Nov 062013
 

thatgamecompany

Empowerment is real. Lots of games are about exerting power over something, but that something is typically only in the game. “Once you’re out of the game, what difference did it make to you?” she asked. Often, empowerment in games is short-lived and has no real impact on players. “Give them real empowerment in life,” Pavlovic said.”

New experiences matter. “Interactive entertainment is content with potential to feed the soul,” Pavlovic said. “You could even say the best job in the world is to be a game developer.” Game developers have power to create worlds and experiences for millions of people. “Games should allow us to love each other, to care about each other,” Pavlovic said.”

Read more about Sunni Pavlovic’s thoughts about experimental game design…

http://thatgamecompany.com/

Nov 062013
 

“What I can’t recall seeing in a game yet is the player dying, and then black screen. But you hear muffled sounds, and flashes of light. After a while you eyes “open” and you see some of the enemies are gone, others have their backs turned and so on. In other words the enemy think you are dead.

Basically you are playing out a “hero comeback” scene.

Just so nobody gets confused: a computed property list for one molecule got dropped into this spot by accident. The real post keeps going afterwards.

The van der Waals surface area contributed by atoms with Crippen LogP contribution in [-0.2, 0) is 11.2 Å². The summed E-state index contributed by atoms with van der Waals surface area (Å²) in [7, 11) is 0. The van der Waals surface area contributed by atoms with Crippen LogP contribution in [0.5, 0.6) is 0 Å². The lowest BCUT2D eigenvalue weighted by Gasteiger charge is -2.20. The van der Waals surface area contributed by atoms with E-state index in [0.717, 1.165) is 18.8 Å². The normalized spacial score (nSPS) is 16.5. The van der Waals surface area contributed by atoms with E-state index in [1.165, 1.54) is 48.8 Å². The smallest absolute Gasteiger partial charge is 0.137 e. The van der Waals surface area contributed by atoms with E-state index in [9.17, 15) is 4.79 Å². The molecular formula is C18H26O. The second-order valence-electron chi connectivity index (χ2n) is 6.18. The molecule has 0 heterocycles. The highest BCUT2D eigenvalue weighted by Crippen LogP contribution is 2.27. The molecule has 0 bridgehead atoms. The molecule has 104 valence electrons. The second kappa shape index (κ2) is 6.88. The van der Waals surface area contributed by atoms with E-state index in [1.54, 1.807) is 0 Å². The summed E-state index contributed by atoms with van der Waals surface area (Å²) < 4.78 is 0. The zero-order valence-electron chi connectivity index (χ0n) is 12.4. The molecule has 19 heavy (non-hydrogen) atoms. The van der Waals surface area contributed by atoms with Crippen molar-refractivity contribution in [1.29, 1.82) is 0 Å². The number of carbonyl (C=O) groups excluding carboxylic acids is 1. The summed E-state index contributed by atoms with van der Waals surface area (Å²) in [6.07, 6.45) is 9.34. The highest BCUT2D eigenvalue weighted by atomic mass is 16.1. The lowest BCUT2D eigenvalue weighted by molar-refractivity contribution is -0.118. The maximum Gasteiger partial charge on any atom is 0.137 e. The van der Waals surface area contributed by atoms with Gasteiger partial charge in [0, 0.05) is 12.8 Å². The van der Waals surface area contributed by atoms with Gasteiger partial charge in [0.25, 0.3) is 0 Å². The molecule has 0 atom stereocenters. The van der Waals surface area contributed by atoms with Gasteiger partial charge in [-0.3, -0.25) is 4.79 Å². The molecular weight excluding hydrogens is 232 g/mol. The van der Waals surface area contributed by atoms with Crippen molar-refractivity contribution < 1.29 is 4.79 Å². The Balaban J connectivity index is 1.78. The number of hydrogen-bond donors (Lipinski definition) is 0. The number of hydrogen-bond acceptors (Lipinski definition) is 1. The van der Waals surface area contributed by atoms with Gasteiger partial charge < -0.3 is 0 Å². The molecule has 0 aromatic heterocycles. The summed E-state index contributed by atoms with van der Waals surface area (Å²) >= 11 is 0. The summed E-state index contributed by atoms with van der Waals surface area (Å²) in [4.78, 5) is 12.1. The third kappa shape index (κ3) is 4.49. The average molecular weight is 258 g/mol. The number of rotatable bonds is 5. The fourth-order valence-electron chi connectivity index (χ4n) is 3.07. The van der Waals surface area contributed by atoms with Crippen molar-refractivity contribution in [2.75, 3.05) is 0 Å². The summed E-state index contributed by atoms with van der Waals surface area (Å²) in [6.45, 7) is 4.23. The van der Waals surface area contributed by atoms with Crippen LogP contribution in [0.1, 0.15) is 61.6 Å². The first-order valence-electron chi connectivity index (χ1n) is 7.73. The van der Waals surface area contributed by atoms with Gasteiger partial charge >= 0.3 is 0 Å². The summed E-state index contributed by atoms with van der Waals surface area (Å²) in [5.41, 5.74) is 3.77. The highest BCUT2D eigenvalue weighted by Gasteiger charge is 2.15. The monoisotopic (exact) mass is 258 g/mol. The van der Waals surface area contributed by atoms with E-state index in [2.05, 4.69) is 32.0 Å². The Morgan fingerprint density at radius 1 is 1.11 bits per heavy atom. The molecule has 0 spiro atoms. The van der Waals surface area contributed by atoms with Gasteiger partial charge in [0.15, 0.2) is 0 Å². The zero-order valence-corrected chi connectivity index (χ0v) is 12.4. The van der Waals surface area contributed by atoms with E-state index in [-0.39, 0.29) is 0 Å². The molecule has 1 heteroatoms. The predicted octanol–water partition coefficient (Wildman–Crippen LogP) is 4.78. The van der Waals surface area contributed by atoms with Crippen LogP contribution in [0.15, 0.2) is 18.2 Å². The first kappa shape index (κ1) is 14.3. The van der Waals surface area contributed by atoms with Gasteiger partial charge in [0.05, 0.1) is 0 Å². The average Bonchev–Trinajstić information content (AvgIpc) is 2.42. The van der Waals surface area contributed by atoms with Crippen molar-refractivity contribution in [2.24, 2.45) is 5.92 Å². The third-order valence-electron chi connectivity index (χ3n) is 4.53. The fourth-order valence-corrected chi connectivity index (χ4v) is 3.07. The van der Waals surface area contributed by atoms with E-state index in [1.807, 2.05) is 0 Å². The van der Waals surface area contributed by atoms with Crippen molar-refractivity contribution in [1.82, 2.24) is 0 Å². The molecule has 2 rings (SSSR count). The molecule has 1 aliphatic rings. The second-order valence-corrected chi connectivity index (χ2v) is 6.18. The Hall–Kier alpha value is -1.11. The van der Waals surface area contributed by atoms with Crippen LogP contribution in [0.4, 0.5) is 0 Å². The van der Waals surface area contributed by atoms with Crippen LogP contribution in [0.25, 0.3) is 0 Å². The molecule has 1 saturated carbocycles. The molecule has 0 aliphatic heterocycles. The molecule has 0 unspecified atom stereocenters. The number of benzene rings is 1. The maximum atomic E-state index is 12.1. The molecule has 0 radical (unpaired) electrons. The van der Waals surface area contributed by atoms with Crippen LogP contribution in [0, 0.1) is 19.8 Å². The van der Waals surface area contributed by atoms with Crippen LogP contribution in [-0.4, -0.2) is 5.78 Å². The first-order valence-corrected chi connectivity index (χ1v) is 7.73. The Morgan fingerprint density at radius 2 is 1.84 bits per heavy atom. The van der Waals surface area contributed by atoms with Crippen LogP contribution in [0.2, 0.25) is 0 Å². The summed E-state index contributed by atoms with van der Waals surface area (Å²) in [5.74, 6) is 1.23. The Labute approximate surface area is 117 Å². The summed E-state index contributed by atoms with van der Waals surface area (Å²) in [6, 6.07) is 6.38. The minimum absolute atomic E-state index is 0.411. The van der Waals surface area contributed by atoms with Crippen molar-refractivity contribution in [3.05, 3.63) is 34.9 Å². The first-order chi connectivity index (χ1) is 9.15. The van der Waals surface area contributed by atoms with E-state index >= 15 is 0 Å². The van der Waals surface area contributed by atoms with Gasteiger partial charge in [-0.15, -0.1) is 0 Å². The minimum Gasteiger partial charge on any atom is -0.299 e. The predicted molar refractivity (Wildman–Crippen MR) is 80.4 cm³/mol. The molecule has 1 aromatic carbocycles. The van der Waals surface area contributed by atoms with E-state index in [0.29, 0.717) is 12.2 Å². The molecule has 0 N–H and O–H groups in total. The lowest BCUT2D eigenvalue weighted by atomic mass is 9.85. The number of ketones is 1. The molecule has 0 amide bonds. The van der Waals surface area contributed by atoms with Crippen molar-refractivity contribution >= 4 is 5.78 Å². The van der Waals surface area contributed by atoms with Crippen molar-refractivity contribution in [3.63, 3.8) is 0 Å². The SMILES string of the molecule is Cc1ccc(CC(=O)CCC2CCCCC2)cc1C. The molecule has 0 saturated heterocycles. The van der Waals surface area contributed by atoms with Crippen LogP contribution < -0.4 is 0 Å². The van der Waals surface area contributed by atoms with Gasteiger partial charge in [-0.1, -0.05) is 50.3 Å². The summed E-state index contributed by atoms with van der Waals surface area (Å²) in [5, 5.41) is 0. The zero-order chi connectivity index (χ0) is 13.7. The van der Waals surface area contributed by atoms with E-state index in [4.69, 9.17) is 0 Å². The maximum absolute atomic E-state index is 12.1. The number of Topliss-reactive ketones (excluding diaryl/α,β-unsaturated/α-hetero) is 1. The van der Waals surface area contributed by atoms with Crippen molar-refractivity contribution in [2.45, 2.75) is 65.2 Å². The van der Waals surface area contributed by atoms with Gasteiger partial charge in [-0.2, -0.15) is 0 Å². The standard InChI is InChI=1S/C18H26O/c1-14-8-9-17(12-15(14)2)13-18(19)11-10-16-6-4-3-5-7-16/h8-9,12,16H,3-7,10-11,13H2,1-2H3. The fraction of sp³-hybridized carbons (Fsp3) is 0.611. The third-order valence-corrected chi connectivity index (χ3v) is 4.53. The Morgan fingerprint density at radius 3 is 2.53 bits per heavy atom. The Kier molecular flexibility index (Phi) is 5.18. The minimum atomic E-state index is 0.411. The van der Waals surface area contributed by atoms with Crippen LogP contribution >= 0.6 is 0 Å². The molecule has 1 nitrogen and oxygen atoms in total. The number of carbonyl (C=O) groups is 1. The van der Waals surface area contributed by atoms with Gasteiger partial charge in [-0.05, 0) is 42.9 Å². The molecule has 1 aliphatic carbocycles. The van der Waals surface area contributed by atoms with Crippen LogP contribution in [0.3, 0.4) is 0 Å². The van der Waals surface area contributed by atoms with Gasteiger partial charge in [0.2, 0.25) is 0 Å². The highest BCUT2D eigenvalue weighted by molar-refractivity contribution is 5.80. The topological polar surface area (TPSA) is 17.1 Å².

Now this can quickly become just a mechanic after a while.
So variants on this like mentioned in the article is a must.

Maybe you are left to die and then you gotta rescue your companions.
Or some NPC nearby finds you and heals you (this could easily be tied to a checkpoint save even where you would respawn/exit, the NPCs door could be nearby), and you might even get a amusing comment by them if you die near there twice or more.

Other possibilities is that you wake up in a jail.

Or you get a cold awakening when you find yourself floating in the ocean or drifting down a river.

Or you might “come to” in the bushes or trees somewhere and you hear the enemy shouting and looking for you (but fail to find you), after a while you emerge out of hiding.

You might even get rescued by some NPC (it could be another unknown hero just “passing through”).